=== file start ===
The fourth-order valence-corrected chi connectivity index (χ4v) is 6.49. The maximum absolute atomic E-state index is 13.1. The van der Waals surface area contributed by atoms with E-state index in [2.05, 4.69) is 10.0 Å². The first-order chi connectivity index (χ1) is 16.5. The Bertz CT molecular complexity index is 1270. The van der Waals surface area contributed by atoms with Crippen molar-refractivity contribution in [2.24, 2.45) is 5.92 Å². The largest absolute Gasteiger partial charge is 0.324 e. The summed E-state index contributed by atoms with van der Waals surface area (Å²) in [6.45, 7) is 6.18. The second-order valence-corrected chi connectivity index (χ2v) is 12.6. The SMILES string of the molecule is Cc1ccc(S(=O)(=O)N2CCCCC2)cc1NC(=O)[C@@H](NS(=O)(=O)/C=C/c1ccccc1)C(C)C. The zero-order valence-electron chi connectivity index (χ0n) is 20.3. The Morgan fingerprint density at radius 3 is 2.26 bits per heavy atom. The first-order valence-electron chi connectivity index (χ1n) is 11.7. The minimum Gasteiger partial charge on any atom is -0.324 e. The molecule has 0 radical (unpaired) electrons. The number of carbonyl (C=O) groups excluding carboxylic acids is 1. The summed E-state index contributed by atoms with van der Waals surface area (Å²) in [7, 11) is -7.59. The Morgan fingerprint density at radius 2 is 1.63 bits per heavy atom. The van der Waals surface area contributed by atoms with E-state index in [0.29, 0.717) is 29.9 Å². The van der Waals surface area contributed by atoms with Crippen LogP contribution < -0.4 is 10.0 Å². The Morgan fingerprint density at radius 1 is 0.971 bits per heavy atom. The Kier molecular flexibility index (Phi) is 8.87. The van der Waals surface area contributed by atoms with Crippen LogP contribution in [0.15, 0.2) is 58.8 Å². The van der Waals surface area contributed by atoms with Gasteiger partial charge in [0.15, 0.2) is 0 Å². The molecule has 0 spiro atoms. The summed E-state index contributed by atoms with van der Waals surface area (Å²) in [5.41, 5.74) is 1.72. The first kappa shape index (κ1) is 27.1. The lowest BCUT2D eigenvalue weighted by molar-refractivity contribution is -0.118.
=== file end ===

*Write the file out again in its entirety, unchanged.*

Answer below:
The fourth-order valence-corrected chi connectivity index (χ4v) is 6.49. The maximum absolute atomic E-state index is 13.1. The van der Waals surface area contributed by atoms with E-state index in [2.05, 4.69) is 10.0 Å². The first-order chi connectivity index (χ1) is 16.5. The Bertz CT molecular complexity index is 1270. The van der Waals surface area contributed by atoms with Crippen molar-refractivity contribution in [2.24, 2.45) is 5.92 Å². The largest absolute Gasteiger partial charge is 0.324 e. The summed E-state index contributed by atoms with van der Waals surface area (Å²) in [6.45, 7) is 6.18. The second-order valence-corrected chi connectivity index (χ2v) is 12.6. The SMILES string of the molecule is Cc1ccc(S(=O)(=O)N2CCCCC2)cc1NC(=O)[C@@H](NS(=O)(=O)/C=C/c1ccccc1)C(C)C. The zero-order valence-electron chi connectivity index (χ0n) is 20.3. The Morgan fingerprint density at radius 3 is 2.26 bits per heavy atom. The first-order valence-electron chi connectivity index (χ1n) is 11.7. The minimum Gasteiger partial charge on any atom is -0.324 e. The molecule has 0 radical (unpaired) electrons. The number of carbonyl (C=O) groups excluding carboxylic acids is 1. The summed E-state index contributed by atoms with van der Waals surface area (Å²) in [7, 11) is -7.59. The Morgan fingerprint density at radius 2 is 1.63 bits per heavy atom. The van der Waals surface area contributed by atoms with E-state index in [0.29, 0.717) is 29.9 Å². The van der Waals surface area contributed by atoms with Crippen LogP contribution < -0.4 is 10.0 Å². The Morgan fingerprint density at radius 1 is 0.971 bits per heavy atom. The Kier molecular flexibility index (Phi) is 8.87. The van der Waals surface area contributed by atoms with Crippen LogP contribution in [0.15, 0.2) is 58.8 Å². The van der Waals surface area contributed by atoms with Gasteiger partial charge in [0.15, 0.2) is 0 Å². The molecule has 0 spiro atoms. The summed E-state index contributed by atoms with van der Waals surface area (Å²) in [5.41, 5.74) is 1.72. The first kappa shape index (κ1) is 27.1. The lowest BCUT2D eigenvalue weighted by molar-refractivity contribution is -0.118.